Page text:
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“This Week at Trinity”

This Week at Trinity, Beamsville

Friday, December 17, 2021

Dear Friends,

This week had me turning the television to a very different kind of channel.  I should amend that to say my iPad, as I’m not often in front of the big screen, and usually multi-tasking with a program on for sound more than visual, but the same principle applies.  So, there I was, looking for something to watch, processing a day of accepting hard things.  From accompanying family to medical appointments, to hearing more rejections of pandemic science, to just ‘things that pile up in one of those days’, I was starting to need a break from people in general.  It happens occasionally.  About mid-afternoon that day, I’d messaged Michael to say, “I think I’m done with humans for today, and it’s only 2:05pm.”  Is it any wonder that the quest for something to watch became the ever-reliable fireplace channel?  Just crackling sounds of warmth and comfort, with quiet Christmas melodies in the background… and my shoulders started to drop, log by burning log.  And then the next day was a bit better, and on it goes. 

  I started to think more deeply that next day, about that glib email requesting a break from humanity.  I asked myself what it must be like for God to bear with a global population, and still show up in and with Love.  I can’t grasp it properly.  I know I’m not expected to; it’s that whole divine/human difference we’re not set up to hold entirely.  What I wonder, though, is if that question can stay with me, and reframe my weariness, in a season (liturgically and socially) where so many are stretched beyond capacity.  That wonder has become a prayer now, asking God to help me see and speak, respond and react, or not react, with the full presence of my own humanity.  If I’m worn thin, probably the same is true for most folks I’m encountering.  And, how much more is that necessary and true for chance interaction with folks I don’t know at all?  I can’t even fathom where they’ve been and what they’re carrying – but I genuinely pray they might have a glimpse that God does; that God’s Holy Love sees them, carries them, and sustains them, in ways beyond human articulation.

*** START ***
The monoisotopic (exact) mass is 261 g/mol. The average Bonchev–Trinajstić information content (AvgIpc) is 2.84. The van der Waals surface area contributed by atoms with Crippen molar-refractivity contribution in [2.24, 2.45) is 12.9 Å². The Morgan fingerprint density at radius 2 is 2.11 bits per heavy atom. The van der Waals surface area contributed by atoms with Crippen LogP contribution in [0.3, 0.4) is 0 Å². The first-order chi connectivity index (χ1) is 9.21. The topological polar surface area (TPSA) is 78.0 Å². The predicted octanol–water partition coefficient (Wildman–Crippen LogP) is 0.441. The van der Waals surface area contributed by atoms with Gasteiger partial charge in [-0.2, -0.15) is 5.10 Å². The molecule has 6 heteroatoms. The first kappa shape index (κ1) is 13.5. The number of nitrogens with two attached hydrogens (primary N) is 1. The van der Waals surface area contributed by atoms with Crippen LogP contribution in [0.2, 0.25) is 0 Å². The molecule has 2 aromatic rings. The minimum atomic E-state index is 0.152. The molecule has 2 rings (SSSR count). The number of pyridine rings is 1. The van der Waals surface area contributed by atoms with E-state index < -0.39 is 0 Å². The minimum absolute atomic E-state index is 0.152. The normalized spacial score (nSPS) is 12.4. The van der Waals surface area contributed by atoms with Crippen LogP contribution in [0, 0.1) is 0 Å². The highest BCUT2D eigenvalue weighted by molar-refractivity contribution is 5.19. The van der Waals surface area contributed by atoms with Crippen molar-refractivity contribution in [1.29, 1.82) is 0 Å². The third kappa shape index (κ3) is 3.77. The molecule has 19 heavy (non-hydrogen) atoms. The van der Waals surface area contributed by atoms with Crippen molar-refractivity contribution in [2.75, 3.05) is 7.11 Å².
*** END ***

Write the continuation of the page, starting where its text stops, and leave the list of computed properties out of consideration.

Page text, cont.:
None of the above feels very Christmas-y at all, and I’m so aware that this is the last Friday musing before Christmas Eve.  Yet here we are, on the edge of this season, needing more than ever, it seems, reminders that we’re all on some kind of emotional precipice – known publicly or otherwise.  Here we are, on the edge of this season where God chooses to say, again and again, year after blessed and complicated year, that we are worth the risk of God’s presence on earth.  At 2:05 and 6:55 and 11:25 and all times, in all ways, God says, in that storied stable of Bethlehem, that we are worth the risk. 

May I never, ever tire of saying that, to you and to all the world.

With Advent love to you all,


“When is the time for love to be born?

The inn is full on the planet earth.

And by a comet the sky is torn

Yet Love still takes the risk of birth.”    (Madeleine L’Engle, “The Risk of Birth”)

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